The purpose of this document to my research is that it states the rules for an Industrial M4-A zone with Delray is. It states that only places of industry may be built upon that land, and that no residential communities are permitted to be built there under that zoning law. This proves that Delray should not be a residential community because it is not classified as one.  This implies that residents should be bought out by companies to allow people to avoid the rampant health problems in Delray.

 Brieschke, Gary, et al. A Local Response to the Detroit River International Crossing: Recommendations to Guide a Community Benefits Agreement. Study, Urban and Regional Planning Program, University of Michigan, Ann Arbor: University of Michigan, 2007.

This comprehensive study produced by the Urban and Regional Planning Program at the University of Michigan provides background on the history of Delray and covers early demographical, industrial, and political conditions. The report goes on to analyze the effects of the plaza and bridge construction, including suggestions about what would help (or be less harmful to) the Delray neighborhood. It addresses the economic, environmental, and social impacts.  The purpose is to help draft a Community Benefits Agreement, which could be used as a legal contract between the developer and the community coalition.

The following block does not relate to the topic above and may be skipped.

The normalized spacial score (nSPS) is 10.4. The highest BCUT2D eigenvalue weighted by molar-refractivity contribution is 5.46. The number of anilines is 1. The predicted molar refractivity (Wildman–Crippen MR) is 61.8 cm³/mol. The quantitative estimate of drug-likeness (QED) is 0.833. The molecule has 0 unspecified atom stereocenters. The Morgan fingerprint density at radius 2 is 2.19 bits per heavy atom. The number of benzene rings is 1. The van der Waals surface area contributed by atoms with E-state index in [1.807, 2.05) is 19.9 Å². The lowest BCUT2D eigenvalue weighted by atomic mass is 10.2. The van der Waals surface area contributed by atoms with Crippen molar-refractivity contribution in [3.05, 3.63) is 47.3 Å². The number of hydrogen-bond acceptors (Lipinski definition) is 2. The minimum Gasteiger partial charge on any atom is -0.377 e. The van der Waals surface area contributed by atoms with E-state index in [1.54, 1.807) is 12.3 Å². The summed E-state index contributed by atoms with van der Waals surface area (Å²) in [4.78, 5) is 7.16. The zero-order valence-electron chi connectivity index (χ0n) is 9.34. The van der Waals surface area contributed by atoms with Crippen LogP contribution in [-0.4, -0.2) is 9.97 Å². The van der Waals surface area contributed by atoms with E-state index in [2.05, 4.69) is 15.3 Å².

While this report goes into much more depth on the bridge and the particulars of the building project than we may need for our project, it does provide in-depth context of the neighborhood, from immigration and development to background on physical environmental and environmental justice and problems.

Elizabeth Sarah Ann Kevin, Wasilevich Lyon-Callo Rafferty. “Epidemiology of Asthma in Michigan Chapter 12: Detroit – the Epicenter of the Asthma Burden.” Michigan Department of Community Health . http://www.michigan.gov/documents/mdch/epi-mich-asthma-Detroit_Epicenter_of_Asthma_401493_7.pdf. (accessed March 5, 2014).